row = re.sub("(\.\s+)", " ", str(row)).lower()
        row = re.sub("(\-\s+)", " ", str(row)).lower()
        row = re.sub("(\:\s+)", " ", str(row)).lower()

        # Replace any url to only the domain name
            url ="((https*:\/*)([^\/\s]+))(.[^\s]+)", str(row))
            repl_url =
            row = re.sub(r"((https*:\/*)([^\/\s]+))(.[^\s]+)", repl_url, str(row))

        # Remove multiple spaces
        row = re.sub("(\s+)", " ", str(row)).lower()

        # Remove the single character hanging between any two spaces
        row = re.sub("(\s+.\s+)", " ", str(row)).lower()

        yield row
Note: You can use other data cleaning methods to prepare your data as well.

Call the text_strip() function on both the text and summary.

processed_text = text_strip(pre['text'])
processed_summary = text_strip(pre['summary'])

Load the data as batches using the pipe() method provided by spaCy. This ensures that all pieces of text and summaries possess the string data type.

import spacy
from time import time

nlp = spacy.load('en', disable=['ner', 'parser']) 

# Process text as batches and yield Doc objects in order
text = [str(doc) for doc in nlp.pipe(processed_text, batch_size=5000)]

summary = ['_START_ '+ str(doc) + ' _END_' for doc in nlp.pipe(processed_summary, batch_size=5000)]

The _START_ and _END_ tokens denote the start and end of the summary, respectively. This will be used later to detect and remove empty summaries.

Now let's print some of the data to understand how it’s been loaded.

# Output
'saurav kant an alumnus of upgrad and iiit-b s pg program in ...'

Print the summary as well.

# Output
'_START_ upgrad learner switches to career in ml  al with 90% salary hike _END_'

Step 3: Determining the Maximum Permissible Sequence Lengths

Next, store the text and summary lists in pandas objects.

pre['cleaned_text'] = pd.Series(text)
pre['cleaned_summary'] = pd.Series(summary)

Plot a graph to determine the frequency ranges tied to the lengths of text and summary, i.e., determine the range of length of words where the maximum number of texts and summaries fall into.

import matplotlib.pyplot as plt

text_count = []
summary_count = []

for sent in pre['cleaned_text']:
for sent in pre['cleaned_summary']:

graph_df = pd.DataFrame()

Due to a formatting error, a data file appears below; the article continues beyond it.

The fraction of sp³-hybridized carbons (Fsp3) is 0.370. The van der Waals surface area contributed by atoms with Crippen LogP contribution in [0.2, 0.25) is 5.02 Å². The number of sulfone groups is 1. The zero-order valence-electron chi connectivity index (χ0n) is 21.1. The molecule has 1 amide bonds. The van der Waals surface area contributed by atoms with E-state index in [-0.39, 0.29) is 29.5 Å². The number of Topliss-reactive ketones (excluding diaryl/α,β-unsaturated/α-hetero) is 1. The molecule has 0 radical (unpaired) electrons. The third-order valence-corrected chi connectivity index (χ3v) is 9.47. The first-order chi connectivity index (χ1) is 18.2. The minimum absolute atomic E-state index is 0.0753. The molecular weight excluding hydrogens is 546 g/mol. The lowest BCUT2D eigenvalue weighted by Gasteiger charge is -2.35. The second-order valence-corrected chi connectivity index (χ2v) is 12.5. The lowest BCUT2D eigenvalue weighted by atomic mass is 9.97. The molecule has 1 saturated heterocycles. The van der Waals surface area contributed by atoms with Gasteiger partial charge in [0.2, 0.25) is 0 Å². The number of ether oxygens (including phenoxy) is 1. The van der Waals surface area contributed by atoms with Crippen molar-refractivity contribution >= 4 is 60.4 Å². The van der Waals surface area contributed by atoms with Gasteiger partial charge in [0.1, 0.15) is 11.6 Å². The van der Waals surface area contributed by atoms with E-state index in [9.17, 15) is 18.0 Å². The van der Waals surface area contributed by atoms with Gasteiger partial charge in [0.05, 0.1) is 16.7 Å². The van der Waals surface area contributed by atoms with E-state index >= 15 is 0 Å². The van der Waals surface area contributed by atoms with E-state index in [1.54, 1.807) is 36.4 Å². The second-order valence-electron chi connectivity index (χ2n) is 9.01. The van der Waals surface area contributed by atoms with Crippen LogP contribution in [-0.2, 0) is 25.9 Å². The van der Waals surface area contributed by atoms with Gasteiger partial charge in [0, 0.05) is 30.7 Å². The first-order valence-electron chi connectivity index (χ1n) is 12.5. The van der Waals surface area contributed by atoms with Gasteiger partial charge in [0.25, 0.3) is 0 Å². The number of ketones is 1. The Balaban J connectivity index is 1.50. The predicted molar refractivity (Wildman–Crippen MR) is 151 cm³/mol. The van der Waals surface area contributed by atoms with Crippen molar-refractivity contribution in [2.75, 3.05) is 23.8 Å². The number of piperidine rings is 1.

graph_df['text'] = text_count
graph_df['summary'] = summary_count

graph_df.hist(bins = 5)

From the graphs, you can determine the range where the maximum number of words fall into. For summary, you can assign the range to be 0-15.

To find the range of text which we aren't able to clearly decipher from the graph, consider a random range and find the percentage of words falling into that range.

# Check how much % of text have 0-100 words
cnt = 0
for i in pre['cleaned_text']:
    if len(i.split()) <= 100:
        cnt = cnt + 1
print(cnt / len(pre['cleaned_text']))
# Output

As you can observe, 95% of the text pieces fall into the 0-100 category.

Now initialize the maximum permissible lengths of both text and summary.

# Model to summarize the text between 0-15 words for Summary and 0-100 words for Text
max_text_len = 100
max_summary_len = 15

Step 4: Selecting Plausible Texts and Summaries

Select texts and summaries which are below the maximum lengths as defined in Step 3.

# Select the Summaries and Text which fall below max length 

import numpy as np

cleaned_text = np.array(pre['cleaned_text'])
cleaned_summary= np.array(pre['cleaned_summary'])

short_text = []
short_summary = []

for i in range(len(cleaned_text)):
    if len(cleaned_summary[i].split()) <= max_summary_len and len(cleaned_text[i].split()) <= max_text_len:
post_pre = pd.DataFrame({'text': short_text,'summary': short_summary})


Now add start of the sequence (sostok) and end of the sequence (eostok) to denote start and end of the summaries, respectively. This shall be useful to trigger the start of summarization during the inferencing phase.